I will be one of the few people filling my plate on Thanksgiving who doesn't claim to love turkey dressing or stuffing or whatever we choose to call it. Part of the problem is that I don't "get" stuffing. At the risk of overanalyzing a side dish, I think this is a timely subject, worthy of our consideration.
While I understand how dressing probably evolved, I never have been persuaded that dressing is logical. It would not have occurred to me, had I been cooking centuries ago, to deposit dried bread and other pieces of food into the carcass of a bird. You had to be there, I guess.
I will concede that there is a certain ingenuity in allowing the roasting bird to season the dressing, but dressing that is baked inside a moist bird is often mushy. Now that the food safety people have sounded the alarm about dressing cooked inside a turkey, one would expect dressing to fall off the Thanksgiving radar.
Nope. On most Thanksgiving tables it endures as a deeply revered side dish, absent the flavor imparted by the roasting turkey. I suspect the casserole we encounter at Thanksgiving today bears little relationship to the dressing of yore. It certainly is a departure from the dressings cooked inside the bird that I sampled as a child.
Then, the cook typically stuffed the bird with dressing and also made a separate casserole of the same dressing, because the amount of dressing cooked inside the bird was not sufficient to feed all of the dressing devotees. Even though I wasn't a fan, I could clearly recognize that the flavor of casserole dressing was always a poor imitation of the carcass dressing.
The flavor, and the fact that the casserole dressing was often dry, more than made up for the mushiness of the carcass dressing.
I suspect that many people see dressing as an obligation rather than a dish that is pleasurable to cook and eat. This would account for the popularity of the quickie mixes marketed by Pepperidge Farms and other brands.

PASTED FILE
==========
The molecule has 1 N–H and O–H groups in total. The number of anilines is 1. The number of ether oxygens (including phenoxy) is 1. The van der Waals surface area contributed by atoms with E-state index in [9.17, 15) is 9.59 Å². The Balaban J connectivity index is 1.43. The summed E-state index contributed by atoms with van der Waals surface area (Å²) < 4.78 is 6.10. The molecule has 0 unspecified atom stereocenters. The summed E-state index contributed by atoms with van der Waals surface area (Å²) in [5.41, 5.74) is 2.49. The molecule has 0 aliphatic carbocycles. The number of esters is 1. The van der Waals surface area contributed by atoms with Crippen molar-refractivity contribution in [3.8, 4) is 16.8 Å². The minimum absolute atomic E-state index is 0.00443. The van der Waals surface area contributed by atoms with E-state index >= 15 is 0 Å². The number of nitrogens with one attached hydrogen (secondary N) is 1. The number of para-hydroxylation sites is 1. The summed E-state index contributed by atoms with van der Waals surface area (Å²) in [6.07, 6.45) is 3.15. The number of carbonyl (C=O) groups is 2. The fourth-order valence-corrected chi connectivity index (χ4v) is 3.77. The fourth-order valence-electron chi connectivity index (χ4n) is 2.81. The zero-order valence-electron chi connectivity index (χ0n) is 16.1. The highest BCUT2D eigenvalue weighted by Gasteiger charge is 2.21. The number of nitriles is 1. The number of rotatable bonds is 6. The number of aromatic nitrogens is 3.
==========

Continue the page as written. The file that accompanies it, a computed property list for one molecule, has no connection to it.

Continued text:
Some people use the expectation that dressing will be served to experiment or to serve a side dish that only coincidentally contains bread. A lot of people serve oyster dressing or dressing that contains sausage, nuts or fruit, all of which inject new flavors into the holiday meal. But most Thanksgiving feasts still feature the traditional bread dressing.
One of the best bread dressings I have eaten was prepared on the fly on a Thanksgiving morning a few years ago. We had thought the dressing was already taken care of and had to throw something together with ingredients on hand. We had fresh herbs and turkey stock available, as well as celery, onions, garlic and mushrooms.
What made that particular dressing a success were the fresh rosemary and sage and the fact that we carmelized the onions, in addition to sauteing the celery and mushrooms, before combining ingredients. Happily, bread now can be dried in a microwave, and we had a way to create crusty bread cubes in a pinch.
Because most people will pour gravy on a bread-based dressing, there's a huge margin for error in seasoning. If you add oysters, fruit or, especially, sausage, which usually contains herbs, you'll need to take that into account when balancing herbs, salt and other flavors.
The main concern in preparing bread dressing from scratch is with the moisture level. Figure that you'll need about 8 cups of crouton-sized bread cubes to feed eight people. The bread will expand when liquid is added.
For the sauteed ingredients, the proportion might be 2 diced onions (or a combination of onion and shallot), 3 pressed garlic cloves, 2 or 3 ribs of celery, chopped, and a cup of sliced mushrooms. You decide.
When moistening the bread, it's always best to err initially on the dry side. Gently toss the dried bread cubes and all the ingredients in a bowl and drizzle the stock over the mixture, then stir. Start with a half cup of stock and add more in small increments, stirring gently until all the bread is just moistened.
The moistness of the dressing is a matter of preference, and the amount of liquid required will depend on the density of the bread and the nature of the other ingredients. Celery will add moistness, for example. Also, if you dot the casserole with butter, you will need less liquid. You will be able to drizzle additional stock over the dressing as it cooks, if it appears to be too dry.
Bake the dressing, uncovered, at 350 degrees in a 9-by-13-inch baking dish for about 30 minutes.
If you do still cook the dressing inside the turkey, be sure you have an accurate meat thermometer. The dressing will have to reach 160 degrees before the bird can be removed from the oven. Until you get the reading of 160 degrees, you must keep roasting, even if the turkey appears to be done.